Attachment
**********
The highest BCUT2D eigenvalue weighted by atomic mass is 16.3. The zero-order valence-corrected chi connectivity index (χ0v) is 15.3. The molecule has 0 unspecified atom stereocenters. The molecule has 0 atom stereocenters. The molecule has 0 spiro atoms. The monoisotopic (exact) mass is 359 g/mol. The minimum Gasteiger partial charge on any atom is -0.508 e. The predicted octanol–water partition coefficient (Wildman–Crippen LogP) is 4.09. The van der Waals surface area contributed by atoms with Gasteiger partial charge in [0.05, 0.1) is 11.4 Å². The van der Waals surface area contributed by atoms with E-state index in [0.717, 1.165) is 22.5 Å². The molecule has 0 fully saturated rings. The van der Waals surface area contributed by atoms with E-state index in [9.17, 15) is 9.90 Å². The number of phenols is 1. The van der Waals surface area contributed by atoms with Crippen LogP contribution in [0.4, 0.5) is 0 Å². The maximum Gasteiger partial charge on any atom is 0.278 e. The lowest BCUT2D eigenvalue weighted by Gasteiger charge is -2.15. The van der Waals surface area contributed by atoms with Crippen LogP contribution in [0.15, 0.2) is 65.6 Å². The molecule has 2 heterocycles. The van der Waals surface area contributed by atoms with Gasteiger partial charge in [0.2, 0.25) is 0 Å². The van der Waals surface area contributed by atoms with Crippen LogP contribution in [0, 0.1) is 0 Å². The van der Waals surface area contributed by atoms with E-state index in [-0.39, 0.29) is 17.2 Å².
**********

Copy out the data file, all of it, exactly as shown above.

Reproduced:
The highest BCUT2D eigenvalue weighted by atomic mass is 16.3. The zero-order valence-corrected chi connectivity index (χ0v) is 15.3. The molecule has 0 unspecified atom stereocenters. The molecule has 0 atom stereocenters. The molecule has 0 spiro atoms. The monoisotopic (exact) mass is 359 g/mol. The minimum Gasteiger partial charge on any atom is -0.508 e. The predicted octanol–water partition coefficient (Wildman–Crippen LogP) is 4.09. The van der Waals surface area contributed by atoms with Gasteiger partial charge in [0.05, 0.1) is 11.4 Å². The van der Waals surface area contributed by atoms with E-state index in [0.717, 1.165) is 22.5 Å². The molecule has 0 fully saturated rings. The van der Waals surface area contributed by atoms with E-state index in [9.17, 15) is 9.90 Å². The number of phenols is 1. The van der Waals surface area contributed by atoms with Crippen LogP contribution in [0.4, 0.5) is 0 Å². The maximum Gasteiger partial charge on any atom is 0.278 e. The lowest BCUT2D eigenvalue weighted by Gasteiger charge is -2.15. The van der Waals surface area contributed by atoms with Crippen LogP contribution in [0.15, 0.2) is 65.6 Å². The molecule has 2 heterocycles. The van der Waals surface area contributed by atoms with Gasteiger partial charge in [0.2, 0.25) is 0 Å². The van der Waals surface area contributed by atoms with Crippen LogP contribution in [0, 0.1) is 0 Å². The van der Waals surface area contributed by atoms with E-state index in [-0.39, 0.29) is 17.2 Å².